Thylias Moss’s Comments

“Bubble Me” and “Bubble Carver” are part of a poam system that includes a quilt still in the construction phase, and video pieces such as “Bubbling” which may be viewed at YouTube, where there are other video poams on the forkergirl YouTube channel. In the “Bubbling” series, I wanted to explore expansion from centers. There is something there pushing these sides apart; something is growing within, and text forms a frame (or fortress) for this growth. The text on four sides helps define a growing place.

The print poams (an acronym for products of acts of making) are in a visually static mode. To interact with them, as through reading, is to activate systems of content in “Bubble Me,” in “Bubble Carver,” and in the reader, but these systems of activated content are experienced, perceived; they exist in realities of perception instead of in three-dimensional realities. As text, the content itself does not move—though in some realities it can, and does; in some, it can yet doesn’t. Some of what interests me as thought experiments within Limited Fork Theory is how far apart the sides of the frame might move before the sides lose sight (and site) of each other, until an intimacy of relationship is overcome by a more generalized locating of these elements in some universe in which the moving population is words—insects and molecules of that universe.

I am also interested in the shape of the growing places in the centers, and I am making print poams that could visibly occupy these locations which are not empty. There is gestation of some sort going on. Content is growing, and has not yet become visually perceptible. Any content growing in the centers is too white to command presence in environments as white. A means of translation or transformation into requirements for visibility in the Bubbling universe has not yet emerged, OR a means of translation or transformation into requirements for visibility in the Bubbling universe has been overcome; this content means to be more concealed though presence itself is not being hidden. The content could be more atmospheric than solid or visually perceptible (on a human scale of visual perception).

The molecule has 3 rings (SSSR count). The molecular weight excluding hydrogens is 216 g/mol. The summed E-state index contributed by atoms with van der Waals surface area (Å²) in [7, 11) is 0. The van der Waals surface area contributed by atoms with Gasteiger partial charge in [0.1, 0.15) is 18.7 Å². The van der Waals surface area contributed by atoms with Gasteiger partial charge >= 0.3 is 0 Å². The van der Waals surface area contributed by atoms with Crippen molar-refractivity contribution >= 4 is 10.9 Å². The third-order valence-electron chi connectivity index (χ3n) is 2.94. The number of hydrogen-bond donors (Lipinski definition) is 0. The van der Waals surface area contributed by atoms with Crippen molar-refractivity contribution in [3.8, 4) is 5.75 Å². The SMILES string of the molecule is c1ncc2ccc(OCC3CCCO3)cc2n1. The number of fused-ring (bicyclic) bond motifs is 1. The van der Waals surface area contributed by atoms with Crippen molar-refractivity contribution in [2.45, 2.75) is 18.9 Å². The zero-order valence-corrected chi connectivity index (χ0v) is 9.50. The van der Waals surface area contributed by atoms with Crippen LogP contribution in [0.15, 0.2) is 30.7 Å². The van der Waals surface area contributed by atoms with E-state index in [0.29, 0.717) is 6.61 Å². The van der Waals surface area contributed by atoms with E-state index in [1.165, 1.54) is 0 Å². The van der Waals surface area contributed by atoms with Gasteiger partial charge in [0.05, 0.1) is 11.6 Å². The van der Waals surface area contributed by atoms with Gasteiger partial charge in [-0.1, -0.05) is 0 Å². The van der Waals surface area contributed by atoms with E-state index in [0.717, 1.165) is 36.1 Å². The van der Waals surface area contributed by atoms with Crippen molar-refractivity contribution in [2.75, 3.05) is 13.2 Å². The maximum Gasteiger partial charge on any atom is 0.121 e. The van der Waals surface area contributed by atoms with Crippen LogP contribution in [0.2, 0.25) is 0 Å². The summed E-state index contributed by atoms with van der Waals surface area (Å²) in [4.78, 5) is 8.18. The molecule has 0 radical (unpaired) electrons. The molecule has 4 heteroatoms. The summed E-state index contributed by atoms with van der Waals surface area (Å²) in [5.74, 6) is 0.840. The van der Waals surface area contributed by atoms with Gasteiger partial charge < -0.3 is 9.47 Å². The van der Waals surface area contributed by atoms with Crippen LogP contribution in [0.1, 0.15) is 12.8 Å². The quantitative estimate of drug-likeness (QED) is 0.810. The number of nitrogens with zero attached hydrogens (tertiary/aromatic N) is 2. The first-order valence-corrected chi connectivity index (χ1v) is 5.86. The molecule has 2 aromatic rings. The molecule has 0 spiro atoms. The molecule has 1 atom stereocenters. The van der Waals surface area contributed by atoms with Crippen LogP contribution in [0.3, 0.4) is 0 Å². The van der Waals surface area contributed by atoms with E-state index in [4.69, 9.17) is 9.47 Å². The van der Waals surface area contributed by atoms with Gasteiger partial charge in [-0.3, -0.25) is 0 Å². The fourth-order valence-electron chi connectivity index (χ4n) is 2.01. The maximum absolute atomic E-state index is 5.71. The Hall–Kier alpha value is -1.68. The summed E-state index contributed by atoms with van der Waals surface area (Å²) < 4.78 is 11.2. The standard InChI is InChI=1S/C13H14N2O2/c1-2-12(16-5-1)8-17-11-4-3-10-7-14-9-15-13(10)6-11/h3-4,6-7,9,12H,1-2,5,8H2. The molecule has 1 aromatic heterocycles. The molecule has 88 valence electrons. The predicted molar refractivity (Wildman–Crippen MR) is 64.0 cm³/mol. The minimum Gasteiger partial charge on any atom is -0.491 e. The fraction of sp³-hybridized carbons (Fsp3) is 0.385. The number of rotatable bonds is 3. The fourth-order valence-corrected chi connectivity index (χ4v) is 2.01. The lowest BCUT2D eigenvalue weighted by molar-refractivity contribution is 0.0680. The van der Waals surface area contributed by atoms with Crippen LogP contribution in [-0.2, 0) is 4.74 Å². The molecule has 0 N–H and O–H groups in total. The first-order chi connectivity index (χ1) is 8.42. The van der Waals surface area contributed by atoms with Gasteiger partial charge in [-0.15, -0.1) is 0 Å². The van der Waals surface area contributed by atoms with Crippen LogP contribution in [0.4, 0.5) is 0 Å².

Perhaps there is some resistance by the visible text which could be pushing back against emerging central content. Or visible text could be midwifing the centers; helping to pull births of content into the Bubbling Universe.

These print poams are two outcomes of my ongoing investigation of centers. Denials also of central emptiness. Belief in active cores, belief that cores can emerge anywhere at any time—within these emerging cores, more cores could emerge—the systems actively bubble, boil, expand.

I think that a bubble occurred to me for this investigation because of the thinness and transparency of most soap bubble films, and ways in which bubbles may be interacted with, how they can encase—in transparent globes on one day of this thinking while my son attempted to find the joy of washing dishes:

Bubble Kitchen Sequence 1

Bubble Kitchen Sequence 2

Bubble Kitchen Sequence 3

Bubble Kitchen Sequence 4